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Gustav Mahler and Related Discussions / M5 with CSO principal trumpet
« Last post by ChrisH on September 22, 2021, 02:03:19 PM »
A nice little video featuring Esteban Batallan, the new principal trumpet in the CSO. He plays the excerpts from the 1st movement and talks about them a little. He's an incredible player and plays in a similar style to Herseth.

Yes, well if I can just get the Adam Fischer M6 on a plain, old CD, then they can do whatever they want. I'm set. I have enough Mahler, and enough Horace Sliver and Jack Sheldon to last me for the rest of my life.
I listened to the two inner movements of A. Fischer's M6. The scherzo was quite good - pretty much of equal of Vanska's. In the slow movement, Fischer absolutely nails the ascending 'Alpine' passage at the six minute mark. He fully understands that "forte" in the horn player's parts means each player sounds a forte, and not that the collective bunch (9 in unison) make a forte. In other words, the horns are louder there than usual. I like that! I also, I thought the entire climactic passage of the slow movement was done really well. It wasn't just turned into a concerto for overly loud strings. Nor did it drag, in terms of tempo. I look forward to hearing the two outer movements, particularly the finale (of course).
To make a geeky analogy, Microsoft now has something called Xbox Game Pass where if you subscribe for $120 per year you have access to all available games to download and play, but once you stop subscribing you lose access. I don't buy it. I'd rather buy and own my games so they never, ever go away. Plus, you never know if or when a game will be taken off Game Pass.

In other words, I totally see your point.

Yes, this is the point - music companies are realising that as we all sit at home enjoying our CDs we bought years ago, they aren't making a red cent out of us any more - and they hate that scenario.  So the intended endgame will be that it will be impossible to own a recording ever again - you will simply stream it and pay whenever you want to hear it.  That model is already being used for software - I think for Microsoft Office it is not possible to buy it any more, you have to subscribe annually.
Mahler would have either been fascinated by Janacek's operas and later works, or he would have avoided them out of jealousy (no pun intended). If Mahler had survived his illness and lived longer, I think he would have worked through his personal insecurities to the point that the first scenario would have been far more likely. The problem is that Janacek didn't write his greatest works until quite late in his life. Mahler would have had to survived at least a few more decades, which then brings up the whole business of interference from two world wars, the great depression and the Holocaust.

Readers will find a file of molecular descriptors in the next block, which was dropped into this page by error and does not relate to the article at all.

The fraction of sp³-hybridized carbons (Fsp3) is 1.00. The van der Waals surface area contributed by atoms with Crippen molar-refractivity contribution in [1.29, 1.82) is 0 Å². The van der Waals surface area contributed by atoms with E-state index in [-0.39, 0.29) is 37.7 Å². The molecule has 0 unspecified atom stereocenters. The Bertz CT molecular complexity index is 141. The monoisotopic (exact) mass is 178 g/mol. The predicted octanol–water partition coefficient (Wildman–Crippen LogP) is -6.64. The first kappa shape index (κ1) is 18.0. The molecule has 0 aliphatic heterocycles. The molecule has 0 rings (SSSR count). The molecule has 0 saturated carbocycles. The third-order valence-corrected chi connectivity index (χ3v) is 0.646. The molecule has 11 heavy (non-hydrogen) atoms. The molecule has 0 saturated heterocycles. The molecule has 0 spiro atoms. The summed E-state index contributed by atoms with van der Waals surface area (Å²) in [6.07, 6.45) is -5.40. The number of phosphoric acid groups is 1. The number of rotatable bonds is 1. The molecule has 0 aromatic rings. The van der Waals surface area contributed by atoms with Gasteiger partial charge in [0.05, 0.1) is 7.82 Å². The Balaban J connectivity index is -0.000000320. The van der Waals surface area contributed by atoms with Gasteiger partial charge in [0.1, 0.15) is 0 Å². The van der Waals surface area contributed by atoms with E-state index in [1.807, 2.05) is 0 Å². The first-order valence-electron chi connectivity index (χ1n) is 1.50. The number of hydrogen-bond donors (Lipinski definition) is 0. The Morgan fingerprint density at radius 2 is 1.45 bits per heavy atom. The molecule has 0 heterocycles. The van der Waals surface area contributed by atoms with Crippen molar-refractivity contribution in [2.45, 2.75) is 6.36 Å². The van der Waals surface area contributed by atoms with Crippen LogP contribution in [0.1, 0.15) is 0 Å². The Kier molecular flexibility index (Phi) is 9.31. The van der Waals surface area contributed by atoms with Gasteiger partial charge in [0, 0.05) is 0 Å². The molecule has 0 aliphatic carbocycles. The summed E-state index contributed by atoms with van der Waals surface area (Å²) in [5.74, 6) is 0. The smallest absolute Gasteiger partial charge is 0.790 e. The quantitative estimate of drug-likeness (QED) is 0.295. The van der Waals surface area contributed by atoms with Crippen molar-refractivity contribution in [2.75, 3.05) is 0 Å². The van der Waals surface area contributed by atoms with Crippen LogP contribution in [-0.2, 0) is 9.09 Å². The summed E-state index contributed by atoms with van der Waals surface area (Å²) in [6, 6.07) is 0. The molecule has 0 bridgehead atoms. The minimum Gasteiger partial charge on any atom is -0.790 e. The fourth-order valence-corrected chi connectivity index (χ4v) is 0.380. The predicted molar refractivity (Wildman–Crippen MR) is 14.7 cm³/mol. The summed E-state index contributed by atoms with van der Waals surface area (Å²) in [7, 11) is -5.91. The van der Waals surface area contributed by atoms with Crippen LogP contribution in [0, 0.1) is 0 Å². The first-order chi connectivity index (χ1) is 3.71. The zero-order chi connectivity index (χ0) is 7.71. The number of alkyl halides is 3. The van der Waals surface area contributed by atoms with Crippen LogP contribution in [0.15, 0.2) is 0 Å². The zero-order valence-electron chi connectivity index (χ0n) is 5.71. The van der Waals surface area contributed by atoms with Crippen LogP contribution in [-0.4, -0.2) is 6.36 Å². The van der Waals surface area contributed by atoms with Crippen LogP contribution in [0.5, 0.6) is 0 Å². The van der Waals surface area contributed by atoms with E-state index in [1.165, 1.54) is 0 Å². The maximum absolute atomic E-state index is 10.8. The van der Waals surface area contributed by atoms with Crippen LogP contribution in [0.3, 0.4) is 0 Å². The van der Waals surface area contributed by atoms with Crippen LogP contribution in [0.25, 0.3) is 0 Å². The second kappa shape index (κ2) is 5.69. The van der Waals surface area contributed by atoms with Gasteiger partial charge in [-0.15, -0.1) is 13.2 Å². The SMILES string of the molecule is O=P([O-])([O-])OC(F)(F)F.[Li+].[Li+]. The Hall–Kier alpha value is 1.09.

Interestingly, Mahler acolyte Otto Klemperer *was* a devotee of Janacek's works as a young conductor, performing Jenufa in 1918, and Kat'a Kabanova in 1922, and preparing to conduct From The House of the Dead and The Excursions of Mr Broucek, though the last two never happened, sadly (Broucek owing to the impossibility of getting a German translation). He also planned to conduct The Cunning Little Vixen and The Makropoulos Affair.

He also took up the Sinfonietta in the concert hall, giving the first German performance of it - though sadly not Taras Bulba which would probably have been epic in OK's hands!  When asking permission to conduct the Sinfonietta, he simply wrote a letter addressed to 'Mr Leos Janacek, Composer, Brünn' - which got to him, Brünn being the German name for Brno.
Yeah, I know. You're right. The cowbells are excellent, as are rest of the percussion. I'll probably keep it and just add to my glut of Mahler 6 recordings. After all, it's paid for now.
As a percussionist, I really like the Vänskä M6. Everything is crystal clear, especially the timpani and cowbells.

But I totally understand not liking it for many other reasons.
Sounds promising. I'll probably buy the CD of this performance and, possibly, dump the Vanska/Minnesota one. I feel M6 is the weakest in the Vanska cycle so far.
And for the record, the three (!) hammer blows in the Fischer M6 are all devastating, and he includes the tam and cymbals for the second one (a choice I prefer).
Yes, there are aspects of the Feltz M9 that I really like. He also does those slow-downs at the end of the Rondo-Burleske like Fischer and Bernstein do, and he takes them to a bit of an extreme. But honestly... I think it's more convincing here than the other guys. I'm impressed.
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